Gillard is right about GST

Bookmark and Share Economics & Deregulation | John Roskam
Australian Financial Review 23rd November, 2012

At last Julia Gillard can be congratulated for something. She's ignored Rob Oakeshott's call to review the GST.

On Tuesday the PM said there'll be no review and there'll be no change to the rate. Yes, promises like that have been heard before about the carbon tax - but this time hopefully the PM will keep her word.

Tony Abbott also promised not to change the GST. He said "I invite Rob Oakeshott to campaign in his seat for changes to the GST, if he thinks they are necessary."

The last thing the country needs at the moment is the Prime Minister with her hands on more money.

In theory the GST rate should be increased, and the GST exemptions removed. A broad-based consumption tax has numerous theoretical advantages over taxes on income or capital.

But reality is different. The Treasury Department assured Kevin Rudd that in theory there'd be no problem implementing the mining tax.

The reality is that if the GST goes up the chances are almost zero that the additional revenue will be used to cut other taxes. All that will happen is that the government will keep the cash.

Even if somehow an increase in the GST rate is used to cut other taxes, it's likely the wrong taxes will get cut.

The taxes that the business associations and the politicians like to talk about cutting are the corporate tax rate and the so-called "inefficient" taxes levied by state governments. It's funny how business and government always put personal income tax low on the list of what should be cut.

There's no lobby group in Canberra for cutting personal income tax. The problem is also that because the federal government collects twice as much in income tax from individuals as it does from companies, reducing personal tax is much more expensive than reducing company tax.

But, the main reason why left-of-centre governments don't want to cut personal income tax is simply because left-of-centre governments generally have an aversion to people keeping and spending their own money. The Gillard government is no exception.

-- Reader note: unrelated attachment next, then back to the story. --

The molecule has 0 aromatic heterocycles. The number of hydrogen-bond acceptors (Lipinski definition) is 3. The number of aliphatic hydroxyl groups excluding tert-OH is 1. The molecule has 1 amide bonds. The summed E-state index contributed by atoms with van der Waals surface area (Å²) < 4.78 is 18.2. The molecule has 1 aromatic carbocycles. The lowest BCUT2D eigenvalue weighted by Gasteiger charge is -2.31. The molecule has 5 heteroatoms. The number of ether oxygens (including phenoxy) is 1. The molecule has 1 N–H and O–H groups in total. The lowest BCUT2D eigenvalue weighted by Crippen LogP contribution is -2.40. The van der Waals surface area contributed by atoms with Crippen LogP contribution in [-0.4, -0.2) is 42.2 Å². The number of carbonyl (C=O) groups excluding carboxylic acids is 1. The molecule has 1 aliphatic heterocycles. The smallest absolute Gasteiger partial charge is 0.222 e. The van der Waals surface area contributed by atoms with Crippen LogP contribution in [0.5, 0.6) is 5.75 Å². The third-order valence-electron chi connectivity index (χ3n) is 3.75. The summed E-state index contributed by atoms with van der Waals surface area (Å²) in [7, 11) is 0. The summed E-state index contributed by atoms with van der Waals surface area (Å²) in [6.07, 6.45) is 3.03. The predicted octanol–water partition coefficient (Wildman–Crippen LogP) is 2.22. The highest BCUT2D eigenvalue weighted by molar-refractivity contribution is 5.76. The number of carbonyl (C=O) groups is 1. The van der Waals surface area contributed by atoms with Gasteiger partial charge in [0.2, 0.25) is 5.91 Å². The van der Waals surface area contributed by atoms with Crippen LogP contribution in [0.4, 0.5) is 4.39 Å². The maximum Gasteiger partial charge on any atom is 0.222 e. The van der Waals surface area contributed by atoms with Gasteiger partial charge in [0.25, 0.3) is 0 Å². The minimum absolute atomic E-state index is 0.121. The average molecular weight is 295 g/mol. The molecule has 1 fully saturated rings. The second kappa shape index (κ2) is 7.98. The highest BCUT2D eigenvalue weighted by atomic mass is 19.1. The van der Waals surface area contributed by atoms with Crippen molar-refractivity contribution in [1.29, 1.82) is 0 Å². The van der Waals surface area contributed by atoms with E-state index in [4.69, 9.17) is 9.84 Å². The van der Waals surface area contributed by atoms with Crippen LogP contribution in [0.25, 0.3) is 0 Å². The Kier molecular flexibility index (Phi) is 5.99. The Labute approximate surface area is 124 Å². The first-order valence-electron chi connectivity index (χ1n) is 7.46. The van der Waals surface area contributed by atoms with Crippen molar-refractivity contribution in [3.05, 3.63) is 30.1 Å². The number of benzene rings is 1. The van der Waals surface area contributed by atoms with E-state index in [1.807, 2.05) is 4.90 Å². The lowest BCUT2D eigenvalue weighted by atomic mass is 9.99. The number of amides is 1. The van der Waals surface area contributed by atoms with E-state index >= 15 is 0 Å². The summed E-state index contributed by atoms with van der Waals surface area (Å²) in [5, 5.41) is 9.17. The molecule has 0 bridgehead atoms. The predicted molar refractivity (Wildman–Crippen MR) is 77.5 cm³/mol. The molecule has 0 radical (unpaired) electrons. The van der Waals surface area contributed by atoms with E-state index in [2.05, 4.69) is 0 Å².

Left-of-centre governments especially dislike people keeping their own money if they are wealthy enough to no longer be regarded as "middle class". In the United States, Barack Obama's tax increases are targeted at anyone with an annual income of more than $250,000.

An increase in the GST shouldn't be used to fund a cut in the corporate tax rate. It's naive to suggest Australia would become a substantially more attractive destination for international investment if the company tax rate was cut by a few percentage points.

The mining tax, the carbon tax, and the broader question of sovereign risk are bigger issues for overseas investors than insignificant cuts in company tax.

The very worst thing that could happen is raising the GST and then having the federal government pay state governments to abolish state taxes like their mining royalty and transaction-based tax regimes. "Inefficient" state taxes are basically the only sources of revenue the states have left that they control. Abolish those taxes and the states as viable political entities virtually disappear (an option that unfortunately is quite palatable to many people).

Instead of the commonwealth using GST payments to alternate between bribing and blackmailing the states to get them to eliminate their inefficient taxes, the GST should become a tax exclusively used to fund federal government activities, and state governments should be able to levy their own taxes on the income of individuals and companies.

If state governments were able to use their tax systems to genuinely compete against each other, their transaction taxes would be the first taxes states would abolish.

One of the prevailing assumptions of Australian politics over the past few years is that as the population ages and demands for government spending grow, taxes must therefore go up and the overall tax burden must increase. And it's automatically assumed that raising the GST is the answer to the problem.

For politicians, one of the least politically painful ways of raising taxes is to increase the rate of the GST, which is why in the wrong hands the GST is so dangerous. It should be as hard as possible for governments to raise taxes. When Julia Gillard ignores what Rob Oakeshott says about the GST, she is doing the taxpayers of Australia a great service.